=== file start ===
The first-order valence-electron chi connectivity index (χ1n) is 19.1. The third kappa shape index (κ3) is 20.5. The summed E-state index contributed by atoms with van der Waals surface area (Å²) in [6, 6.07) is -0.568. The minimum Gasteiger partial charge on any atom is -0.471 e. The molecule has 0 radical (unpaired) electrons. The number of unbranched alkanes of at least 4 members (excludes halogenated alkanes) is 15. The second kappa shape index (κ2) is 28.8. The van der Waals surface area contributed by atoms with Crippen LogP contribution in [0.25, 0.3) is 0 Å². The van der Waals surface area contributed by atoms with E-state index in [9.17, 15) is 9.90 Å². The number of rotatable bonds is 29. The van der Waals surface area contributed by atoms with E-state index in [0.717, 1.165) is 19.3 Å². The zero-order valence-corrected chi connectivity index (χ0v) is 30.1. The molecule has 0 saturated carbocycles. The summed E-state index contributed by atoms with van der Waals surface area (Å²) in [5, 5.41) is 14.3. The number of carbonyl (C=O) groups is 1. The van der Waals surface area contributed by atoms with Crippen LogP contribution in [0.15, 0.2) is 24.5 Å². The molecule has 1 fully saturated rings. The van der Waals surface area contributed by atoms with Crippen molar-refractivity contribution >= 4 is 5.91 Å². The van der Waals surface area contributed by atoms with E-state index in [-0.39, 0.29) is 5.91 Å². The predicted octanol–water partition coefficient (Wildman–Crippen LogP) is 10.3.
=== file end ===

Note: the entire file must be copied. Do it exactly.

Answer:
The first-order valence-electron chi connectivity index (χ1n) is 19.1. The third kappa shape index (κ3) is 20.5. The summed E-state index contributed by atoms with van der Waals surface area (Å²) in [6, 6.07) is -0.568. The minimum Gasteiger partial charge on any atom is -0.471 e. The molecule has 0 radical (unpaired) electrons. The number of unbranched alkanes of at least 4 members (excludes halogenated alkanes) is 15. The second kappa shape index (κ2) is 28.8. The van der Waals surface area contributed by atoms with Crippen LogP contribution in [0.25, 0.3) is 0 Å². The van der Waals surface area contributed by atoms with E-state index in [9.17, 15) is 9.90 Å². The number of rotatable bonds is 29. The van der Waals surface area contributed by atoms with E-state index in [0.717, 1.165) is 19.3 Å². The zero-order valence-corrected chi connectivity index (χ0v) is 30.1. The molecule has 0 saturated carbocycles. The summed E-state index contributed by atoms with van der Waals surface area (Å²) in [5, 5.41) is 14.3. The number of carbonyl (C=O) groups is 1. The van der Waals surface area contributed by atoms with Crippen LogP contribution in [0.15, 0.2) is 24.5 Å². The molecule has 1 fully saturated rings. The van der Waals surface area contributed by atoms with Crippen molar-refractivity contribution >= 4 is 5.91 Å². The van der Waals surface area contributed by atoms with E-state index in [-0.39, 0.29) is 5.91 Å². The predicted octanol–water partition coefficient (Wildman–Crippen LogP) is 10.3.